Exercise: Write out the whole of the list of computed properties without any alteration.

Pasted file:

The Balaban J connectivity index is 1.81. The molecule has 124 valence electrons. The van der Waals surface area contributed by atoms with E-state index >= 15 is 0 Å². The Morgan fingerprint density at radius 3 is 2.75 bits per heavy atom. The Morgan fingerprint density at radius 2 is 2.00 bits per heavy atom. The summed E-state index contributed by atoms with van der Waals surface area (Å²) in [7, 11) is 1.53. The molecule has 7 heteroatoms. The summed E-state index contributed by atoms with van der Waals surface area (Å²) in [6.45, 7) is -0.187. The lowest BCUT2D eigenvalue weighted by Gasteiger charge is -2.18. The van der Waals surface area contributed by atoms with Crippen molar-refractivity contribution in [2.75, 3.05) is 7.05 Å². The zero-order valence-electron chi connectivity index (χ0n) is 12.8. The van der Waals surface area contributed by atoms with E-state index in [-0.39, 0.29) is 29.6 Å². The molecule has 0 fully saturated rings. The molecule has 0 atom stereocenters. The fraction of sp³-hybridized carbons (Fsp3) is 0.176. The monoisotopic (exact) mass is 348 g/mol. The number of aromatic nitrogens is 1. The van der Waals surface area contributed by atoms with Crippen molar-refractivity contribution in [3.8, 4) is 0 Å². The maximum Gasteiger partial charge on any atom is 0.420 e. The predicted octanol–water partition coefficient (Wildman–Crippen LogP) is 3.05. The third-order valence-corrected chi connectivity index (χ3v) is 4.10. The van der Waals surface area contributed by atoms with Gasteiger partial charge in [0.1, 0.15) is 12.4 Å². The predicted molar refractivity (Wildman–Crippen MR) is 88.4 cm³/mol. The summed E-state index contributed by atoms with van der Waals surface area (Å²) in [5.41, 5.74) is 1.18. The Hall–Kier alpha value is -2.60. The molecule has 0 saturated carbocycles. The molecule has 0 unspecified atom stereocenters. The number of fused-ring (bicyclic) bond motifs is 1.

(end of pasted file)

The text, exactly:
The Balaban J connectivity index is 1.81. The molecule has 124 valence electrons. The van der Waals surface area contributed by atoms with E-state index >= 15 is 0 Å². The Morgan fingerprint density at radius 3 is 2.75 bits per heavy atom. The Morgan fingerprint density at radius 2 is 2.00 bits per heavy atom. The summed E-state index contributed by atoms with van der Waals surface area (Å²) in [7, 11) is 1.53. The molecule has 7 heteroatoms. The summed E-state index contributed by atoms with van der Waals surface area (Å²) in [6.45, 7) is -0.187. The lowest BCUT2D eigenvalue weighted by Gasteiger charge is -2.18. The van der Waals surface area contributed by atoms with Crippen molar-refractivity contribution in [2.75, 3.05) is 7.05 Å². The zero-order valence-electron chi connectivity index (χ0n) is 12.8. The van der Waals surface area contributed by atoms with E-state index in [-0.39, 0.29) is 29.6 Å². The molecule has 0 fully saturated rings. The molecule has 0 atom stereocenters. The fraction of sp³-hybridized carbons (Fsp3) is 0.176. The monoisotopic (exact) mass is 348 g/mol. The number of aromatic nitrogens is 1. The van der Waals surface area contributed by atoms with Crippen molar-refractivity contribution in [3.8, 4) is 0 Å². The maximum Gasteiger partial charge on any atom is 0.420 e. The predicted octanol–water partition coefficient (Wildman–Crippen LogP) is 3.05. The third-order valence-corrected chi connectivity index (χ3v) is 4.10. The van der Waals surface area contributed by atoms with Gasteiger partial charge in [0.1, 0.15) is 12.4 Å². The predicted molar refractivity (Wildman–Crippen MR) is 88.4 cm³/mol. The summed E-state index contributed by atoms with van der Waals surface area (Å²) in [5.41, 5.74) is 1.18. The Hall–Kier alpha value is -2.60. The molecule has 0 saturated carbocycles. The molecule has 0 unspecified atom stereocenters. The number of fused-ring (bicyclic) bond motifs is 1.